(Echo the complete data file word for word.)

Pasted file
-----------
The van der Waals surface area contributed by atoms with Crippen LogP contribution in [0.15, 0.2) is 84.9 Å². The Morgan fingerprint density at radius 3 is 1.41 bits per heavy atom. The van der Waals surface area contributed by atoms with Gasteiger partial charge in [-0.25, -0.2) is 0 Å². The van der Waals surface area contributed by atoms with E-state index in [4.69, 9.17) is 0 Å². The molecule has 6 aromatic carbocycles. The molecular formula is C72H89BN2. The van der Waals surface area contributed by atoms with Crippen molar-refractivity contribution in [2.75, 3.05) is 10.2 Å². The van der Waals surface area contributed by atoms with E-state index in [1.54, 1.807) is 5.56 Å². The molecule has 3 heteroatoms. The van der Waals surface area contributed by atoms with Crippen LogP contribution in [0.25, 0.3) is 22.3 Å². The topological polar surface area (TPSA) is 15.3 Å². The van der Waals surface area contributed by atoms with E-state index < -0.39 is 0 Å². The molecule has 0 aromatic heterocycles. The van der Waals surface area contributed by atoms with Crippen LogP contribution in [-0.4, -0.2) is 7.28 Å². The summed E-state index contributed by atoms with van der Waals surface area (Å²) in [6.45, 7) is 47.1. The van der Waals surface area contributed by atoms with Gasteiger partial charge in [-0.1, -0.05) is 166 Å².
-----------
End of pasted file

The van der Waals surface area contributed by atoms with Crippen LogP contribution in [0.15, 0.2) is 84.9 Å². The Morgan fingerprint density at radius 3 is 1.41 bits per heavy atom. The van der Waals surface area contributed by atoms with Gasteiger partial charge in [-0.25, -0.2) is 0 Å². The van der Waals surface area contributed by atoms with E-state index in [4.69, 9.17) is 0 Å². The molecule has 6 aromatic carbocycles. The molecular formula is C72H89BN2. The van der Waals surface area contributed by atoms with Crippen molar-refractivity contribution in [2.75, 3.05) is 10.2 Å². The van der Waals surface area contributed by atoms with E-state index in [1.54, 1.807) is 5.56 Å². The molecule has 3 heteroatoms. The van der Waals surface area contributed by atoms with Crippen LogP contribution in [0.25, 0.3) is 22.3 Å². The topological polar surface area (TPSA) is 15.3 Å². The van der Waals surface area contributed by atoms with E-state index < -0.39 is 0 Å². The molecule has 0 aromatic heterocycles. The van der Waals surface area contributed by atoms with Crippen LogP contribution in [-0.4, -0.2) is 7.28 Å². The summed E-state index contributed by atoms with van der Waals surface area (Å²) in [6.45, 7) is 47.1. The van der Waals surface area contributed by atoms with Gasteiger partial charge in [-0.1, -0.05) is 166 Å².